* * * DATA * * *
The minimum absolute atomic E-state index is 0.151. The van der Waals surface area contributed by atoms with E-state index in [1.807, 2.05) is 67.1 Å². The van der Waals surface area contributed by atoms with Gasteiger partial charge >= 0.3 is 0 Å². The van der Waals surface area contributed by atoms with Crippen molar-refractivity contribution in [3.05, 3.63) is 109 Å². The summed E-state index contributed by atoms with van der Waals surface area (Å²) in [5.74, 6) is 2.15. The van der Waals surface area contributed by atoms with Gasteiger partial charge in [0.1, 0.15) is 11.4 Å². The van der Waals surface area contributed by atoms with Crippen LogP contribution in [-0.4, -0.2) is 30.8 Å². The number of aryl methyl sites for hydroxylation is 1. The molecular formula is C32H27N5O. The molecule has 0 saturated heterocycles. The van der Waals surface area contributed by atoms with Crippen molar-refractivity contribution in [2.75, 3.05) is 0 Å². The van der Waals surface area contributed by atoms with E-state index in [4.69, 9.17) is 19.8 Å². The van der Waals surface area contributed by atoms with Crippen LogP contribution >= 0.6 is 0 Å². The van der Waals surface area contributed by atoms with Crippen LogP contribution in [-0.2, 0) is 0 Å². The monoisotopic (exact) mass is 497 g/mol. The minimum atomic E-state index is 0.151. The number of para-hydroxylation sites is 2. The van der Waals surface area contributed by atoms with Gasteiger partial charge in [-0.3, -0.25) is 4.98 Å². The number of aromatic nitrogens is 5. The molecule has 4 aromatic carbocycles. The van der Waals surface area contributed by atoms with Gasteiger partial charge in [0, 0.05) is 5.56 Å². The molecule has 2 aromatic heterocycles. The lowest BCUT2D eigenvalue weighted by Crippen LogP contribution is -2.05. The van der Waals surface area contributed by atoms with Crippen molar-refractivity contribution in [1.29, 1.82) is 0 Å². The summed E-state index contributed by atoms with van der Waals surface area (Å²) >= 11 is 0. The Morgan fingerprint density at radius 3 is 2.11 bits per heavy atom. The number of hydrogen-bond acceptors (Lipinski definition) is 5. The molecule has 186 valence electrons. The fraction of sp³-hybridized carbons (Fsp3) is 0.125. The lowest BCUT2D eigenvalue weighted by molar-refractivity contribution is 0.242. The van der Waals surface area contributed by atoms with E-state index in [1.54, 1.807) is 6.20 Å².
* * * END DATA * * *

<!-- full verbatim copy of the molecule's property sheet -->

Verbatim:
The minimum absolute atomic E-state index is 0.151. The van der Waals surface area contributed by atoms with E-state index in [1.807, 2.05) is 67.1 Å². The van der Waals surface area contributed by atoms with Gasteiger partial charge >= 0.3 is 0 Å². The van der Waals surface area contributed by atoms with Crippen molar-refractivity contribution in [3.05, 3.63) is 109 Å². The summed E-state index contributed by atoms with van der Waals surface area (Å²) in [5.74, 6) is 2.15. The van der Waals surface area contributed by atoms with Gasteiger partial charge in [0.1, 0.15) is 11.4 Å². The van der Waals surface area contributed by atoms with Crippen LogP contribution in [-0.4, -0.2) is 30.8 Å². The number of aryl methyl sites for hydroxylation is 1. The molecular formula is C32H27N5O. The molecule has 0 saturated heterocycles. The van der Waals surface area contributed by atoms with Crippen molar-refractivity contribution in [2.75, 3.05) is 0 Å². The van der Waals surface area contributed by atoms with E-state index in [4.69, 9.17) is 19.8 Å². The van der Waals surface area contributed by atoms with Crippen LogP contribution >= 0.6 is 0 Å². The van der Waals surface area contributed by atoms with Crippen LogP contribution in [-0.2, 0) is 0 Å². The monoisotopic (exact) mass is 497 g/mol. The minimum atomic E-state index is 0.151. The number of para-hydroxylation sites is 2. The van der Waals surface area contributed by atoms with Gasteiger partial charge in [-0.3, -0.25) is 4.98 Å². The number of aromatic nitrogens is 5. The molecule has 4 aromatic carbocycles. The van der Waals surface area contributed by atoms with Gasteiger partial charge in [0, 0.05) is 5.56 Å². The molecule has 2 aromatic heterocycles. The lowest BCUT2D eigenvalue weighted by Crippen LogP contribution is -2.05. The van der Waals surface area contributed by atoms with Crippen molar-refractivity contribution in [1.29, 1.82) is 0 Å². The summed E-state index contributed by atoms with van der Waals surface area (Å²) >= 11 is 0. The Morgan fingerprint density at radius 3 is 2.11 bits per heavy atom. The number of hydrogen-bond acceptors (Lipinski definition) is 5. The molecule has 186 valence electrons. The fraction of sp³-hybridized carbons (Fsp3) is 0.125. The lowest BCUT2D eigenvalue weighted by molar-refractivity contribution is 0.242. The van der Waals surface area contributed by atoms with E-state index in [1.54, 1.807) is 6.20 Å².